An important part of my job as Rhododendron Collections Manager is seeking new plants to enhance our Rhododendron collection. As part of an ongoing thrust to collect North America’s native rhododendrons and azaleas, last month I embarked on a trip in pursuit of the plumleaf azalea (Rhododendron prunifolium).
Growing only in the Chattahoochee River Drainage Basin on either side of the Alabama/Georgia line, the plumleaf azalea may be the rarest azalea in North America. In addition to being rare, it is also a great garden plant. It produces brick red flowers in late summer and fall, when almost no other rhododendrons (or other plants!) are blooming. Since most North American native azaleas are native to the Southeast, people often ask me if southern plants will be cold hardy for us in Ohio. I think the proof is in the (plum) pudding – we have 4 plants of this species at Holden Arboretum accessioned in 1961! These plants are of unknown origin, so I wanted to collect this species from current, wild populations in Alabama and Georgia.
In mid-December I traveled to Auburn University’s Davis Arboretum to meet with Patrick Thompson, one of their curators. I knew Patrick from my time as a student at Auburn University and was reconnected with him by Juliana Medeiros, HF&G Plant Biologist, who is working with Patrick and another Auburn colleague on an azalea research project. Patrick was gracious enough to spend the whole week with me as we scooted around public and private sites south of Auburn. In total, we were able to visit seven sites over five days, found plumleaf azaleas at six of those sites, and were able to collect seeds at 5 of them. Seedlings will be raised for the HF&G gardens, and some seeds will be sent to the United States National Arboretum seed bank for long term conservation storage.
Below are some photo highlights of our trip.
On our first day we went to Providence Canyon State Park in Lumpkin, Georgia. Despite being an ecological and geological disaster (read more here), it is the premiere site for plumleaf azaleas. They even made it onto the Georgia U-Haul! Exposed soil from nearly 2 centuries of erosion following poor agricultural and forestry practices has led to a network of canyons that are growing larger by the day. Plumleaf azaleas naturally occur here and have been colonizing the eroding spaces, creating a spectacular summer show.
Following a fruitful day in Providence Canyon, literally – we collected many seed-bearing azalea fruits called capsules, we spent the remainder of the week chasing down potential sites shared with us by a mutual colleague Ron Miller. In most cases we had a general idea of where to look but would need to search each site for the plants.
The plumleaf azaleas are most frequently found on steep, ankle-breaker slopes above clearwater streams. It is not a hard and fast rule, but the slopes were usually north-facing, and the plants would only be on one side of the stream.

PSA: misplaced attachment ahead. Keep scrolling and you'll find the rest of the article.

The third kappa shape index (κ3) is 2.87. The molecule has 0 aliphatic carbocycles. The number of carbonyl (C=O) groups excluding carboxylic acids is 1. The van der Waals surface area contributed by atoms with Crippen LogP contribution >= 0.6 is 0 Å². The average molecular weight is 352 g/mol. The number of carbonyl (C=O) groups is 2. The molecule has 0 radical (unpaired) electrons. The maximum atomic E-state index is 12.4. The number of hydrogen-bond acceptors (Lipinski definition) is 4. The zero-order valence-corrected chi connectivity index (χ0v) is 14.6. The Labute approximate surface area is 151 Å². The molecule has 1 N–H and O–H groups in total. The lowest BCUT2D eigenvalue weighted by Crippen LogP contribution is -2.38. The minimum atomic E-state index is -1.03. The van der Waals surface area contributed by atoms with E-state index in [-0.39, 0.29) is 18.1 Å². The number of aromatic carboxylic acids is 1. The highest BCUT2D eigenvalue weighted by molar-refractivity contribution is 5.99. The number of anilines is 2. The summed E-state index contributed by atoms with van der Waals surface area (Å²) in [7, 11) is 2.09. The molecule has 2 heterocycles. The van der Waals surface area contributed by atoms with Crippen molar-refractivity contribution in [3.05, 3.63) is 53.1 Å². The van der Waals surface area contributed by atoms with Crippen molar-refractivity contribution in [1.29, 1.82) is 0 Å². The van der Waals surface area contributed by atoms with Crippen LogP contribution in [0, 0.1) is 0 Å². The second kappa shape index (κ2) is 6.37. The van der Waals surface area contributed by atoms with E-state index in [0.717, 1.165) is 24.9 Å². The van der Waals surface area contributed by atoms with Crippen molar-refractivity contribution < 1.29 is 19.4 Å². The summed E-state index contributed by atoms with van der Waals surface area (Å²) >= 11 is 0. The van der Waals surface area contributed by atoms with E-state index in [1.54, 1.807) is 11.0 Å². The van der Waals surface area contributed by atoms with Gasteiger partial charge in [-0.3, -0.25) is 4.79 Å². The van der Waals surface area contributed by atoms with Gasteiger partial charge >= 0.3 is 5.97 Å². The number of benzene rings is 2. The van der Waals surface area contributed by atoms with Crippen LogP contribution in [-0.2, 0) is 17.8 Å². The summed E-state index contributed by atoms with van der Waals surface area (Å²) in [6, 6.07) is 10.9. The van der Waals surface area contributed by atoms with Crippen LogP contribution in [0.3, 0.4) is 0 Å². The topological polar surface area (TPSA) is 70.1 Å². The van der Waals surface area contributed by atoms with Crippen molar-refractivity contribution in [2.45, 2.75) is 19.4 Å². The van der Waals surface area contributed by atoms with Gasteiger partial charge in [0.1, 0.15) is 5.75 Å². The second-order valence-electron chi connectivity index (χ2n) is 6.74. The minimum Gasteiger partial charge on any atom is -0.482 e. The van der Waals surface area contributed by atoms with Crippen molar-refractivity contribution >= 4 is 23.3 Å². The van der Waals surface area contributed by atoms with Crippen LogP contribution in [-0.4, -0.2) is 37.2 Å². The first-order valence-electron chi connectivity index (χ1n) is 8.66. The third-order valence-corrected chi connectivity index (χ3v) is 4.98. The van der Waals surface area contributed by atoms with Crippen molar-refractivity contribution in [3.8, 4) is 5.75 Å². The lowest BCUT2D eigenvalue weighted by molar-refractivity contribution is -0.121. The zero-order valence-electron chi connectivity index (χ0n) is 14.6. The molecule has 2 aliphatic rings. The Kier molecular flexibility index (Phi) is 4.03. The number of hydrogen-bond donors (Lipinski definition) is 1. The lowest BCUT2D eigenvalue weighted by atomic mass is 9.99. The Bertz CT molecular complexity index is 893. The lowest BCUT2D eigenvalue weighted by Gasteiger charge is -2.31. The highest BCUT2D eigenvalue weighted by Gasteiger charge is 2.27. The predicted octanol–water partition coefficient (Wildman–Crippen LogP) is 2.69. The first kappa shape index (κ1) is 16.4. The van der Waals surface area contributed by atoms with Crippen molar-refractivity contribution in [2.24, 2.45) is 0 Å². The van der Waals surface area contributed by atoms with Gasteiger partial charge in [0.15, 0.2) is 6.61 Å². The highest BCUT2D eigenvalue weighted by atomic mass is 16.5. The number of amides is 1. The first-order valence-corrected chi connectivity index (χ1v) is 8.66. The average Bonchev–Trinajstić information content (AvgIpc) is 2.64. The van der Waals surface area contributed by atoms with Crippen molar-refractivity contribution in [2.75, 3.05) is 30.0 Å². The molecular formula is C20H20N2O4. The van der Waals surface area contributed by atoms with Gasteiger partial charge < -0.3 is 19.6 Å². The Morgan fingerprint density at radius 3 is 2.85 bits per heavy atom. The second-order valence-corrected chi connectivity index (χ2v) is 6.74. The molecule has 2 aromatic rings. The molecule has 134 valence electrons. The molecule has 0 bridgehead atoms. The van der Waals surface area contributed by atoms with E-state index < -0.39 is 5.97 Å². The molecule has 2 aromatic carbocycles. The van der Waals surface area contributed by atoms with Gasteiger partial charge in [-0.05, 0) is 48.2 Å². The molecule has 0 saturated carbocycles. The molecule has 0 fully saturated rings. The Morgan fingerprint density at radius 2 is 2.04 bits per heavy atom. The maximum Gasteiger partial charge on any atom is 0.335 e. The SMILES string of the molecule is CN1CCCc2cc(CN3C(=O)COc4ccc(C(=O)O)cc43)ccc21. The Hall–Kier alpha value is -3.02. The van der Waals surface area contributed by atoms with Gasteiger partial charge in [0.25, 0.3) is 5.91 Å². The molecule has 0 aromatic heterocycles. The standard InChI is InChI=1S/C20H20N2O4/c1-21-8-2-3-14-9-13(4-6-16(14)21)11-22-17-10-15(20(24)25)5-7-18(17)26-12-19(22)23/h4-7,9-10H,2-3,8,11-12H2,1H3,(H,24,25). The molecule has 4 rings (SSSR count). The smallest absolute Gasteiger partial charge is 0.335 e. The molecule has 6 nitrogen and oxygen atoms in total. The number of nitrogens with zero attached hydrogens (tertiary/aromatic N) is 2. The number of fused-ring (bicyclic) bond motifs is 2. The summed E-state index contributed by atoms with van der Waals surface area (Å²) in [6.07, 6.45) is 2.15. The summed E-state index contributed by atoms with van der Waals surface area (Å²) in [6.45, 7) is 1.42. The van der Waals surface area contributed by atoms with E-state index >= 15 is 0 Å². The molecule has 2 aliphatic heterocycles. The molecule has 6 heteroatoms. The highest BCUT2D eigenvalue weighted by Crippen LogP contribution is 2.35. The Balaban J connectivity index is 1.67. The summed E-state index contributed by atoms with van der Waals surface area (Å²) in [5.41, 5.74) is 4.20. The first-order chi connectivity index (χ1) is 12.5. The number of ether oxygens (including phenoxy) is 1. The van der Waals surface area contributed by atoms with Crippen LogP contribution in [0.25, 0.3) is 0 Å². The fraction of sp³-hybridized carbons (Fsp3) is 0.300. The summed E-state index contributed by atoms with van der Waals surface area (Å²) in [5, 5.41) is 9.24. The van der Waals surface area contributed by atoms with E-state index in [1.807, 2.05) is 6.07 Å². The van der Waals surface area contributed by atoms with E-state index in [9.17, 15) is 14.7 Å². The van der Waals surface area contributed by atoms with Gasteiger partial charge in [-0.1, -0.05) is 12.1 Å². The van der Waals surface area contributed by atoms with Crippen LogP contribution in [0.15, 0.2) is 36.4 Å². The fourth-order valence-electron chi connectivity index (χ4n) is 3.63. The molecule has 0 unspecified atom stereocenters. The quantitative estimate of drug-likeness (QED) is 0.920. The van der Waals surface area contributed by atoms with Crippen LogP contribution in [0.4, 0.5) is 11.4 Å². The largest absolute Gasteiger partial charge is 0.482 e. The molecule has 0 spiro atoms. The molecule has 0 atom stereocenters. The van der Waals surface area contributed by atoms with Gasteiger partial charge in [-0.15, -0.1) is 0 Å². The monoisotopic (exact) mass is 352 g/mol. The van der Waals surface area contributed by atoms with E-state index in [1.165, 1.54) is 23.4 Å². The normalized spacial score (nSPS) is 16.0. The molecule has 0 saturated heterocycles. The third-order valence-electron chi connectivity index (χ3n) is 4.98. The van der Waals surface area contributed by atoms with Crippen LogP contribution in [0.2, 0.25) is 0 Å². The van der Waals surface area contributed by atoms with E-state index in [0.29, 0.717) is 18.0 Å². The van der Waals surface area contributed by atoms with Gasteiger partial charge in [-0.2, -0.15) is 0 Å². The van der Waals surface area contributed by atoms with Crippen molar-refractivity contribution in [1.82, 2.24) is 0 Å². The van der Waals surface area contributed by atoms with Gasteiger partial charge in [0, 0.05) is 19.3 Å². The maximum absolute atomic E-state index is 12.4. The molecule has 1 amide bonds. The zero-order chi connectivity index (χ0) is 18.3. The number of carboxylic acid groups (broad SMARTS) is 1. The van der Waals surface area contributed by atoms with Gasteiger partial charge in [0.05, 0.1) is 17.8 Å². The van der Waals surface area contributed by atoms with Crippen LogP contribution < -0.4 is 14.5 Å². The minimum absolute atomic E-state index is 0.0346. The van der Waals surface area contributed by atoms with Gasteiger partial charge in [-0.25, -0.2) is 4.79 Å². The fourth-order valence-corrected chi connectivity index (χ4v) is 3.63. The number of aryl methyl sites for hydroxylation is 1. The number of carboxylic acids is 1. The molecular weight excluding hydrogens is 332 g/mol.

We encountered some fungal friends along the way as well, including lion’s mane mushrooms five days in a row! Of course we had to eat them! Finds on separate days pictured below.
On our third day, after visiting two populations of plumleaf azaleas in Lee County, AL, with almost no seed available to collect, we took a quick canoe ride along Halawakee Creek in search of the sweet azalea, Rhododendron arborescens. This particular form of sweet azalea is unique in that it blooms in fall rather than spring. Azalea aficionados often call this Rhododendron arborescens var. georgiana, though that is not an officially recognized name at present.
Other highlights of the trip include the world’s first drive-thru art museum, an abandoned moonshine still, and a flock of pet turkeys. So many things to see and do, and I’m grateful for these opportunity afforded to me as an HF&G staff member.
And of course, the people we interacted with and helped us along the way made the trip worthwhile. Many thanks to the Bain family, Glenn Bracewell, Anu Goedhart, Adam Hardy, Elaine and Thomas Kennedy, Lisa Kruse, Brian Nichols, Juliana Medeiros, Ron Miller, Jimmy Rane, Spencer Roy, Patrick Thompson, John Torbert, and Elias Watson who helped make this trip possible.
We’ve only cracked the surface searching for plumleaf azaleas, and I hope to return soon. Below is our finest plumleaf azalea at HF&G. I can’t wait to have more of these on the grounds so that they can serve our scientific, conservation, horticultural, and educational mission.
Connor Ryan, MS
Rhododendron Collections Manager
As the Rhododendron Collections Manager at Holden Forests & Gardens (HF&G), my job is to curate and build the Rhododendron collections across all three HF&G campuses. The genus Rhododendron, which consists of roughly 1,000 total species, contains four groups of plants significant to Northeast Ohio: evergreen azaleas, deciduous azaleas, large leaf rhododendrons and small leaf rhododendrons. This diversity, coupled with the ability of species to freely hybridize within their respective groups, provides ample opportunities to collect and display an array of interesting and rare rhododendrons from around the world. During the growing season, I am most frequently found at the David G. Leach Research Station, a 30-acre facility dedicated to Rhododendron breeding, evaluation, and display in Madison, Ohio. I am actively involved in the Rhododendron breeding program at HFG started by David G. Leach, PhD, and continued by Steve Krebs, PhD. I am interested in ex-situ plant conservation, ornamental plant breeding and evaluation, and plant propagation. Feel free to reach out if you are interested in collaborating or if you want to talk plants.
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